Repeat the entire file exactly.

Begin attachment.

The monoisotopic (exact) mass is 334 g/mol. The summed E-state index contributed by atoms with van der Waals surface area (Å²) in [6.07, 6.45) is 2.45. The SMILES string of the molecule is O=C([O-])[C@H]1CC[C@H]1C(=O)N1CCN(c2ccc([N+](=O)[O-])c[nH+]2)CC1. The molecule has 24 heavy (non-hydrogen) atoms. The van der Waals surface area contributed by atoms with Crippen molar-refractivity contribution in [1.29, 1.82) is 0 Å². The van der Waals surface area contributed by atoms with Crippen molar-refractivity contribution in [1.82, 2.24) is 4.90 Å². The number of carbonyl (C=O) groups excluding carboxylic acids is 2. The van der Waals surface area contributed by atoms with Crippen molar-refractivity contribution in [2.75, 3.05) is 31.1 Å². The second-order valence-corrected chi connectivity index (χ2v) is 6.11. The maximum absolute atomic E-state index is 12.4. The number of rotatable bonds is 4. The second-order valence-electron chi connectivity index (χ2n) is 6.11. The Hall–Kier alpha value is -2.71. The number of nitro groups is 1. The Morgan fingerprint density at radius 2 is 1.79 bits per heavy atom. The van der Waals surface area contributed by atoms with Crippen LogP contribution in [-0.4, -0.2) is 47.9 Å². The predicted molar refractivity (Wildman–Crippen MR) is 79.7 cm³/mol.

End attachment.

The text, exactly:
The monoisotopic (exact) mass is 334 g/mol. The summed E-state index contributed by atoms with van der Waals surface area (Å²) in [6.07, 6.45) is 2.45. The SMILES string of the molecule is O=C([O-])[C@H]1CC[C@H]1C(=O)N1CCN(c2ccc([N+](=O)[O-])c[nH+]2)CC1. The molecule has 24 heavy (non-hydrogen) atoms. The van der Waals surface area contributed by atoms with Crippen molar-refractivity contribution in [1.29, 1.82) is 0 Å². The van der Waals surface area contributed by atoms with Crippen molar-refractivity contribution in [1.82, 2.24) is 4.90 Å². The number of carbonyl (C=O) groups excluding carboxylic acids is 2. The van der Waals surface area contributed by atoms with Crippen molar-refractivity contribution in [2.75, 3.05) is 31.1 Å². The second-order valence-corrected chi connectivity index (χ2v) is 6.11. The maximum absolute atomic E-state index is 12.4. The number of rotatable bonds is 4. The second-order valence-electron chi connectivity index (χ2n) is 6.11. The Hall–Kier alpha value is -2.71. The number of nitro groups is 1. The Morgan fingerprint density at radius 2 is 1.79 bits per heavy atom. The van der Waals surface area contributed by atoms with Crippen LogP contribution in [-0.4, -0.2) is 47.9 Å². The predicted molar refractivity (Wildman–Crippen MR) is 79.7 cm³/mol.